Another Rocky Mountain High: Almost Heaven: Songs and Stories of John Denver Begins Oct. 2

News   Another Rocky Mountain High: Almost Heaven: Songs and Stories of John Denver Begins Oct. 2
 
Denver Center Theatre Company revisits a past smash hit, Almost Heaven, the story of the life and music of the late John Denver, featuring Broadway's Annie Golden and new direction by Randal Myler, Oct. 2-Nov. 29.

Annie Golden, star of Denver Center's Almost Heaven.
Annie Golden, star of Denver Center's Almost Heaven.

Performances play the intimate Ricketson Theatre in DCTC's digs in the Denver Center for the Performing Arts. The work, presented in collaboration with producer Harold Thau, is written and adapted by Peter Glazer, with orchestrations and vocal arrangements by Jeff Waxman. Opening is set for Oct. 9.

The show is subtitled Songs and Stories of John Denver. Peter Glazer was the original director of the March 28-April 27, 2002, sold-out run by Denver Center Theatre Company. Producer Thau (credited with the show's original concept) has been hoping to tour the show and aim it to New York since 2002. With the Myler reconditioning of the piece, that may be a possibility (the director is known for commercial runs of Hank Williams: Lost Highway and Love, Janis). Songs have been added since the 2002 run.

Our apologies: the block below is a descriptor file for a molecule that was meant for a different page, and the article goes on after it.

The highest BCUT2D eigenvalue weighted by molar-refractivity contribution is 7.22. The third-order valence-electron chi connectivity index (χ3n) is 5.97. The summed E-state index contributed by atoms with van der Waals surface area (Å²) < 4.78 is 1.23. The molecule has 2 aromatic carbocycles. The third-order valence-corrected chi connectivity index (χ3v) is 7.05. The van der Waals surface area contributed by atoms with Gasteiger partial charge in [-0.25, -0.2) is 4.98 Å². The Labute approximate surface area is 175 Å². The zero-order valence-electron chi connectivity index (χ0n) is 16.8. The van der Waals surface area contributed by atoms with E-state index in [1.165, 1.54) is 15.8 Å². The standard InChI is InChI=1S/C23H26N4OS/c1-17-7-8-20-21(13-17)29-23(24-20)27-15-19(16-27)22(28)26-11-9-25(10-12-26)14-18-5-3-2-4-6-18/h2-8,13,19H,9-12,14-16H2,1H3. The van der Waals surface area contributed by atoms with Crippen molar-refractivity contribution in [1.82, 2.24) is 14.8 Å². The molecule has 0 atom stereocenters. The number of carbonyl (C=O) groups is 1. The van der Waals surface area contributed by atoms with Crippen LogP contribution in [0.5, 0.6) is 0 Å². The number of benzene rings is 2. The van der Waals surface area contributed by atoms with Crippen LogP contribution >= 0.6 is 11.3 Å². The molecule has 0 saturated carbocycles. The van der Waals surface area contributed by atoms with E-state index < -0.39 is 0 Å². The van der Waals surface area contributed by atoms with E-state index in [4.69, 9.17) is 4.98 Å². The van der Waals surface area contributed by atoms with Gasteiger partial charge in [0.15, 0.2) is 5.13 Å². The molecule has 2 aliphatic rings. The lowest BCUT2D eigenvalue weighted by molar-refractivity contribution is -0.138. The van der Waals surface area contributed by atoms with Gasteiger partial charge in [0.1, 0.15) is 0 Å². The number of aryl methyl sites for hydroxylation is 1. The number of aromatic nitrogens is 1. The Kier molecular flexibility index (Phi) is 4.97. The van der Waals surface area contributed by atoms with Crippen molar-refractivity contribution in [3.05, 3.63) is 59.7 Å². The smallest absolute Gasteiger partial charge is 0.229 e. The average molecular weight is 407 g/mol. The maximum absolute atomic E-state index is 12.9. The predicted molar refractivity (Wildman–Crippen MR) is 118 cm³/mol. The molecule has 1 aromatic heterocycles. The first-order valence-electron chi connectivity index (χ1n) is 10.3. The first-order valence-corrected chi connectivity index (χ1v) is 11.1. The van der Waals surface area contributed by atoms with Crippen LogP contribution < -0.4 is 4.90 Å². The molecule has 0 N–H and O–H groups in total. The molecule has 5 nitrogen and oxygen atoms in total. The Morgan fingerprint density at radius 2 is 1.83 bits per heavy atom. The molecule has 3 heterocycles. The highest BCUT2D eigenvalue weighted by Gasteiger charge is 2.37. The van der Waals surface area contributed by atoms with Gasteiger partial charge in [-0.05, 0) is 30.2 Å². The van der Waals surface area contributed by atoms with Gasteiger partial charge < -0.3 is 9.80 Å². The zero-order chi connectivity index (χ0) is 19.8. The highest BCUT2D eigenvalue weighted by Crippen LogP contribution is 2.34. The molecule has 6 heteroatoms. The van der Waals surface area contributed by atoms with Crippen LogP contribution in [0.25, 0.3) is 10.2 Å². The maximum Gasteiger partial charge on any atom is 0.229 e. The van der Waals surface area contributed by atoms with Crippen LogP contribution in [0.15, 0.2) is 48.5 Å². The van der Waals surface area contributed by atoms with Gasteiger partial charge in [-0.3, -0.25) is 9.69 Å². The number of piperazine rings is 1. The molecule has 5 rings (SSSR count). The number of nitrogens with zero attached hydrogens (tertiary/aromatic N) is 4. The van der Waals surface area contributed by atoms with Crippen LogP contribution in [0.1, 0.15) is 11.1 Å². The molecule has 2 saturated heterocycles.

Annie Golden starred as one of the wives in the Broadway production of The Full Monty. Her Off-Broadway credits include the original production of Assassins and La Terrasse. The former head of the punk rock group The Shirts, she got her big break in acting by being cast in the film of "Hair."

Also in the six-person cast are Lisa Asher, Darlene Bel Grayson, Marsh Hanson (Broadway's Les Miserables), Michael Lanning and Jim Newman (the national tour of Big, Broadway's Steel Pier). *

John Denver became an unlikely pop superstar in the 1970s. The round-faced, toothy, bespectacled, blonde singer-songwriter sung willfully naive odes to country living, sunshine and other "natural highs." His hits included "Thank God I'm a Country Boy," "Sunshine on My Shoulder," "Annie's Song," "I'm Sorry" and, perhaps most famously, "Rocky Mountain High." He was a big enough star to parlay his music career into a starring role in the hit 1977 film, "Oh, God!" With the '80s, his popularity faded. He died in 1997 in a plane crash while flying an aircraft of his own creation.

For DCTC information, call (303) 893-4100 or visit www.denvercenter.org.

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